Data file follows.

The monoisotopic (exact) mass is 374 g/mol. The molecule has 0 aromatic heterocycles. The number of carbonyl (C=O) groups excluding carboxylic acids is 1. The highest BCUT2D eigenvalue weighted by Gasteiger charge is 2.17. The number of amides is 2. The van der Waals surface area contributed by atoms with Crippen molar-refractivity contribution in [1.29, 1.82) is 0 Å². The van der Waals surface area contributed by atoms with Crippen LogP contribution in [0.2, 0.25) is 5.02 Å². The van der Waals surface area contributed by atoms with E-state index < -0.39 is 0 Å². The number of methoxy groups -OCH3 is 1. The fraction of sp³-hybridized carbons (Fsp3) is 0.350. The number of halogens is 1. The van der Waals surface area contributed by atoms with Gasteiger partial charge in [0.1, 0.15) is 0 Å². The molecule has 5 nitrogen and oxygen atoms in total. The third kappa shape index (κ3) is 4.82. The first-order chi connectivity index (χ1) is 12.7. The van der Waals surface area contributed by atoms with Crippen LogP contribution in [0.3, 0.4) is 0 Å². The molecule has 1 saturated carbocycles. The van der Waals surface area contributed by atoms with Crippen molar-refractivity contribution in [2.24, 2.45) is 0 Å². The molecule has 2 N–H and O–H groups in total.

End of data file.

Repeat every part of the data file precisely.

The monoisotopic (exact) mass is 374 g/mol. The molecule has 0 aromatic heterocycles. The number of carbonyl (C=O) groups excluding carboxylic acids is 1. The highest BCUT2D eigenvalue weighted by Gasteiger charge is 2.17. The number of amides is 2. The van der Waals surface area contributed by atoms with Crippen molar-refractivity contribution in [1.29, 1.82) is 0 Å². The van der Waals surface area contributed by atoms with Crippen LogP contribution in [0.2, 0.25) is 5.02 Å². The van der Waals surface area contributed by atoms with E-state index < -0.39 is 0 Å². The number of methoxy groups -OCH3 is 1. The fraction of sp³-hybridized carbons (Fsp3) is 0.350. The number of halogens is 1. The van der Waals surface area contributed by atoms with Gasteiger partial charge in [0.1, 0.15) is 0 Å². The molecule has 5 nitrogen and oxygen atoms in total. The third kappa shape index (κ3) is 4.82. The first-order chi connectivity index (χ1) is 12.7. The van der Waals surface area contributed by atoms with Crippen LogP contribution in [0.3, 0.4) is 0 Å². The molecule has 1 saturated carbocycles. The van der Waals surface area contributed by atoms with Crippen molar-refractivity contribution in [2.24, 2.45) is 0 Å². The molecule has 2 N–H and O–H groups in total.